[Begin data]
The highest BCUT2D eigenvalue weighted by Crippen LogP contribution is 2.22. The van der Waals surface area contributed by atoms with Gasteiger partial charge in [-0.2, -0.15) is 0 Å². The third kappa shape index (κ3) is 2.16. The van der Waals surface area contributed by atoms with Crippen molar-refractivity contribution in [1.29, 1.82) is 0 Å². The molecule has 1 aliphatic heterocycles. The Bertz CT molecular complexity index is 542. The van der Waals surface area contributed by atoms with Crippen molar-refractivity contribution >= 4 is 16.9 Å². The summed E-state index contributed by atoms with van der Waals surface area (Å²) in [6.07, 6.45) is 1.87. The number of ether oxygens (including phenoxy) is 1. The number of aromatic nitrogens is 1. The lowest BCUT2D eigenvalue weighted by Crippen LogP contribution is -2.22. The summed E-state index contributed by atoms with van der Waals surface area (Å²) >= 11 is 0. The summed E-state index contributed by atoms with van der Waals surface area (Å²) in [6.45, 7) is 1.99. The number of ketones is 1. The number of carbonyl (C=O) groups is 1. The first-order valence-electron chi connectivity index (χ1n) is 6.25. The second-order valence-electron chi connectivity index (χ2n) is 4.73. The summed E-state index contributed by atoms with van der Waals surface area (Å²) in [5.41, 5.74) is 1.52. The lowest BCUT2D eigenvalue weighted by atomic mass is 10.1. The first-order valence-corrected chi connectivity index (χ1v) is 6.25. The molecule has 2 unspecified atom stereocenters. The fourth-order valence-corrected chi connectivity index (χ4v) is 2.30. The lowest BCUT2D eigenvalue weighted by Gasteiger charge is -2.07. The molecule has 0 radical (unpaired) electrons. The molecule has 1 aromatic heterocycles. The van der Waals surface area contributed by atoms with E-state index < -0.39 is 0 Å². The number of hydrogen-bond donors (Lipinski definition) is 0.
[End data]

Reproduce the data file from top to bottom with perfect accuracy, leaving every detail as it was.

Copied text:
The highest BCUT2D eigenvalue weighted by Crippen LogP contribution is 2.22. The van der Waals surface area contributed by atoms with Gasteiger partial charge in [-0.2, -0.15) is 0 Å². The third kappa shape index (κ3) is 2.16. The van der Waals surface area contributed by atoms with Crippen molar-refractivity contribution in [1.29, 1.82) is 0 Å². The molecule has 1 aliphatic heterocycles. The Bertz CT molecular complexity index is 542. The van der Waals surface area contributed by atoms with Crippen molar-refractivity contribution >= 4 is 16.9 Å². The summed E-state index contributed by atoms with van der Waals surface area (Å²) in [6.07, 6.45) is 1.87. The number of ether oxygens (including phenoxy) is 1. The number of aromatic nitrogens is 1. The lowest BCUT2D eigenvalue weighted by Crippen LogP contribution is -2.22. The summed E-state index contributed by atoms with van der Waals surface area (Å²) >= 11 is 0. The summed E-state index contributed by atoms with van der Waals surface area (Å²) in [6.45, 7) is 1.99. The number of ketones is 1. The number of carbonyl (C=O) groups is 1. The first-order valence-electron chi connectivity index (χ1n) is 6.25. The second-order valence-electron chi connectivity index (χ2n) is 4.73. The summed E-state index contributed by atoms with van der Waals surface area (Å²) in [5.41, 5.74) is 1.52. The lowest BCUT2D eigenvalue weighted by atomic mass is 10.1. The first-order valence-corrected chi connectivity index (χ1v) is 6.25. The molecule has 2 unspecified atom stereocenters. The fourth-order valence-corrected chi connectivity index (χ4v) is 2.30. The lowest BCUT2D eigenvalue weighted by Gasteiger charge is -2.07. The molecule has 0 radical (unpaired) electrons. The molecule has 1 aromatic heterocycles. The van der Waals surface area contributed by atoms with E-state index < -0.39 is 0 Å². The number of hydrogen-bond donors (Lipinski definition) is 0.